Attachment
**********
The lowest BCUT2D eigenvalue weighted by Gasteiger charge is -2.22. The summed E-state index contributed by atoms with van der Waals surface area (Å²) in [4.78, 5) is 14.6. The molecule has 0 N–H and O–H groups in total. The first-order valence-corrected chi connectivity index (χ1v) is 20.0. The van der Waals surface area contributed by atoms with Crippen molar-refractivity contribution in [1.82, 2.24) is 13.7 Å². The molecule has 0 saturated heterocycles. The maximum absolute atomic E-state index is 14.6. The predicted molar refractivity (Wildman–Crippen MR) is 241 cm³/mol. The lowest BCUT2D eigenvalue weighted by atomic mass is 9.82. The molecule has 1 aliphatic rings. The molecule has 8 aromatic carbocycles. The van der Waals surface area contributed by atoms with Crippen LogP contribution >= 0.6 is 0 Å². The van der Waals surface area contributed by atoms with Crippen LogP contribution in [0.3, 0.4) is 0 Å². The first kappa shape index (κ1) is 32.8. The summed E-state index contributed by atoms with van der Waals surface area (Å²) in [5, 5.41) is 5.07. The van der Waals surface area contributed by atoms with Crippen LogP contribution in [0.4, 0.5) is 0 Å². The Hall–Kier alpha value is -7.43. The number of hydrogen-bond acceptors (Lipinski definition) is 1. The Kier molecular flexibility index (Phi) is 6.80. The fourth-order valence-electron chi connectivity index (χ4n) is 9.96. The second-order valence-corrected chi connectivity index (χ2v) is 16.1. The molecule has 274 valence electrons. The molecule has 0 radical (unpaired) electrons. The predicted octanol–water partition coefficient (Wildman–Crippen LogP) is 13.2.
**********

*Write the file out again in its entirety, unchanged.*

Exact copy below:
The lowest BCUT2D eigenvalue weighted by Gasteiger charge is -2.22. The summed E-state index contributed by atoms with van der Waals surface area (Å²) in [4.78, 5) is 14.6. The molecule has 0 N–H and O–H groups in total. The first-order valence-corrected chi connectivity index (χ1v) is 20.0. The van der Waals surface area contributed by atoms with Crippen molar-refractivity contribution in [1.82, 2.24) is 13.7 Å². The molecule has 0 saturated heterocycles. The maximum absolute atomic E-state index is 14.6. The predicted molar refractivity (Wildman–Crippen MR) is 241 cm³/mol. The lowest BCUT2D eigenvalue weighted by atomic mass is 9.82. The molecule has 1 aliphatic rings. The molecule has 8 aromatic carbocycles. The van der Waals surface area contributed by atoms with Crippen LogP contribution >= 0.6 is 0 Å². The van der Waals surface area contributed by atoms with Crippen LogP contribution in [0.3, 0.4) is 0 Å². The first kappa shape index (κ1) is 32.8. The summed E-state index contributed by atoms with van der Waals surface area (Å²) in [5, 5.41) is 5.07. The van der Waals surface area contributed by atoms with Crippen LogP contribution in [0.4, 0.5) is 0 Å². The Hall–Kier alpha value is -7.43. The number of hydrogen-bond acceptors (Lipinski definition) is 1. The Kier molecular flexibility index (Phi) is 6.80. The fourth-order valence-electron chi connectivity index (χ4n) is 9.96. The second-order valence-corrected chi connectivity index (χ2v) is 16.1. The molecule has 274 valence electrons. The molecule has 0 radical (unpaired) electrons. The predicted octanol–water partition coefficient (Wildman–Crippen LogP) is 13.2.